Wlliam Gilmore Simms
Southward Ho! A Spell of Sunshine >> Chapter XVII / Legend of Missouri: Or, The Captive of the Pawnee >> Page 414

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Page 414

Novel (Romance) | Redfield | 1854
Transcription red knights of the Omaha. It has even found circulation among the Pawnees, and, by the last advices from that tribe, it is said that this people actually claim the original verses for one of their own warriors � a claim which we need scarcely assure you is totally unfounded. Perhaps, however, it matters very little with whom the authorship properly lies. It is certain that Enemoya, stealing behind the lovely Missouri, while she played with her sister's children in a stately grove on the borders of the beautiful lake, chanted the following ditty in her ear. We make a close translation from the original, putting it, however, into good English rhymes, in the hope that it may be adopted by Russell, or some other popular singer, and become the substitute for the poor, flat, puny, mean-spirited love songs, which are at present so discreditable to the manhood of the Anglo-Saxon race. We are constrained to add that Enemoya, though he had a .good voice, and could scream with any eagle, was yet rather monotonous in singing his ditty.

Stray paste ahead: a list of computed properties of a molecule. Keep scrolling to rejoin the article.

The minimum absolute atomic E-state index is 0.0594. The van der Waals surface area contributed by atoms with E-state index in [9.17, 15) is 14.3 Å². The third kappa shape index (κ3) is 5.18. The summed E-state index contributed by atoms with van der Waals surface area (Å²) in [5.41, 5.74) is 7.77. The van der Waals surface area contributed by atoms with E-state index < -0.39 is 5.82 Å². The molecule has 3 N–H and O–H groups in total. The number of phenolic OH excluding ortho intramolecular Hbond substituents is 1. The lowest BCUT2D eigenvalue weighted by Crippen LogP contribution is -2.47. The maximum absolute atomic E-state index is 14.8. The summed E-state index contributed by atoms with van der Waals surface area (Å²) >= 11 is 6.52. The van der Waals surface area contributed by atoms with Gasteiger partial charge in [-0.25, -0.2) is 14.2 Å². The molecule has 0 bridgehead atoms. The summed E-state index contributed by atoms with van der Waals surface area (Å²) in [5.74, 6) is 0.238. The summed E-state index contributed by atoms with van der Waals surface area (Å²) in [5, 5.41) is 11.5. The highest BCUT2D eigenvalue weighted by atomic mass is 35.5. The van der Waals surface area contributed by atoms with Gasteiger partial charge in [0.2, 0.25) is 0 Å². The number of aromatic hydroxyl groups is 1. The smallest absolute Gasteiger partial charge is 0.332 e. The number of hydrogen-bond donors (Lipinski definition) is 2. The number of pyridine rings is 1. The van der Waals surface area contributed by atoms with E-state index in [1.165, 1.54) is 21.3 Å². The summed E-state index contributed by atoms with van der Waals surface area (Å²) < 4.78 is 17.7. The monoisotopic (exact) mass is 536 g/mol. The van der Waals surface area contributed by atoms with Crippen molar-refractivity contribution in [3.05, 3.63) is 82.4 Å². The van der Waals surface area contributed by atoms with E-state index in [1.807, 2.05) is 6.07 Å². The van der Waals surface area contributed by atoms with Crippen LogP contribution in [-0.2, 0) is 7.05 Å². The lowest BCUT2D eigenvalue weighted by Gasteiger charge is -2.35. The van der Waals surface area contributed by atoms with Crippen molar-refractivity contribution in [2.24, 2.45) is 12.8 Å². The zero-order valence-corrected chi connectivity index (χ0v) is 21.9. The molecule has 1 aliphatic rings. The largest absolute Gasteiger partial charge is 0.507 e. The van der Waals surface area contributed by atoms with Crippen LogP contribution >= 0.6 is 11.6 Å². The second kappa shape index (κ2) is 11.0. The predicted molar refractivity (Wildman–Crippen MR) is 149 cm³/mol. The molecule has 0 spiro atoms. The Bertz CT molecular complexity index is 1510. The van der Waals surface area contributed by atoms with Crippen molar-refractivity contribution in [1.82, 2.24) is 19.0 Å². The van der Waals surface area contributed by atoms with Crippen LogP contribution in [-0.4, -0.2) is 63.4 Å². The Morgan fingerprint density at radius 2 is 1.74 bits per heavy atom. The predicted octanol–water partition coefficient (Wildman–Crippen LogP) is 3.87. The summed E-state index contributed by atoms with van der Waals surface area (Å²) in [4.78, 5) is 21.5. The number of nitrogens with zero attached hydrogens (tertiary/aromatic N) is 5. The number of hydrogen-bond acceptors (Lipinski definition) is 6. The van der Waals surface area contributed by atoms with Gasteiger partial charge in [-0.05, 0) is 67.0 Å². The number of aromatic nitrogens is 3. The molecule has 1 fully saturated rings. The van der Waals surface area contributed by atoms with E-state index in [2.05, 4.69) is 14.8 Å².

FAWN of the forest isle, but see
The gifts that I have brought for thee,
To please thy heart and win thine eyes, Here are the loveliest beads, as bright As flowers by day, and stars by night,
All colored with the prettiest dyes !
Oh! take them, girl of Omaha !

I I.
Take them, with other gifts as dear,
Which thou wilt make more bright to wear: This robe of calico but view
From pale-faced trader bought, who swore The world ne'er saw the like before, So softly red, so green, so blue
Oh ! take it, girl of Omaha !
This shawl of scarlet, see�to fold About thy neck, when days are cold�